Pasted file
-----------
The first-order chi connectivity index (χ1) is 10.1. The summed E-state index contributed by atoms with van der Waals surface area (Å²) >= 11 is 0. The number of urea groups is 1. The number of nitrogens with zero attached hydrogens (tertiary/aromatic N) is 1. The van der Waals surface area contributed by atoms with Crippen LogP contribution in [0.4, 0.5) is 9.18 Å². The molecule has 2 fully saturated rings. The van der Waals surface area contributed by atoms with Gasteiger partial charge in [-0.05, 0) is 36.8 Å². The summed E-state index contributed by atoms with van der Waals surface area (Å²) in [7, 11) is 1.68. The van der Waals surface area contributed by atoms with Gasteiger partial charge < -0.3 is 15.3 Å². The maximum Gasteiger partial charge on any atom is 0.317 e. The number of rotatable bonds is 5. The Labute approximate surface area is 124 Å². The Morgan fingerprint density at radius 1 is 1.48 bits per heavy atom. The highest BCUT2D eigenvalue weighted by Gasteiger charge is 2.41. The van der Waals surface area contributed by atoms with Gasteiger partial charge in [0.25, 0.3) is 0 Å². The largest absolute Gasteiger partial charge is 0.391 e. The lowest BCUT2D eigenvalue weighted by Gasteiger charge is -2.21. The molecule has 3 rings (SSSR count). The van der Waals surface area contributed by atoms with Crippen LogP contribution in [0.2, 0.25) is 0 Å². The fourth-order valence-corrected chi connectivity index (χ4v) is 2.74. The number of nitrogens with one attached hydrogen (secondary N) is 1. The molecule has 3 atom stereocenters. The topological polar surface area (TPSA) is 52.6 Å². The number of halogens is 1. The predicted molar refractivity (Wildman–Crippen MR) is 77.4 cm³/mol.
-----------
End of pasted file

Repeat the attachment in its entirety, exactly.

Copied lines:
The first-order chi connectivity index (χ1) is 10.1. The summed E-state index contributed by atoms with van der Waals surface area (Å²) >= 11 is 0. The number of urea groups is 1. The number of nitrogens with zero attached hydrogens (tertiary/aromatic N) is 1. The van der Waals surface area contributed by atoms with Crippen LogP contribution in [0.4, 0.5) is 9.18 Å². The molecule has 2 fully saturated rings. The van der Waals surface area contributed by atoms with Gasteiger partial charge in [-0.05, 0) is 36.8 Å². The summed E-state index contributed by atoms with van der Waals surface area (Å²) in [7, 11) is 1.68. The van der Waals surface area contributed by atoms with Gasteiger partial charge < -0.3 is 15.3 Å². The maximum Gasteiger partial charge on any atom is 0.317 e. The number of rotatable bonds is 5. The Labute approximate surface area is 124 Å². The Morgan fingerprint density at radius 1 is 1.48 bits per heavy atom. The highest BCUT2D eigenvalue weighted by Gasteiger charge is 2.41. The van der Waals surface area contributed by atoms with Gasteiger partial charge in [0.25, 0.3) is 0 Å². The largest absolute Gasteiger partial charge is 0.391 e. The lowest BCUT2D eigenvalue weighted by Gasteiger charge is -2.21. The molecule has 3 rings (SSSR count). The van der Waals surface area contributed by atoms with Crippen LogP contribution in [0.2, 0.25) is 0 Å². The fourth-order valence-corrected chi connectivity index (χ4v) is 2.74. The number of nitrogens with one attached hydrogen (secondary N) is 1. The molecule has 3 atom stereocenters. The topological polar surface area (TPSA) is 52.6 Å². The number of halogens is 1. The predicted molar refractivity (Wildman–Crippen MR) is 77.4 cm³/mol.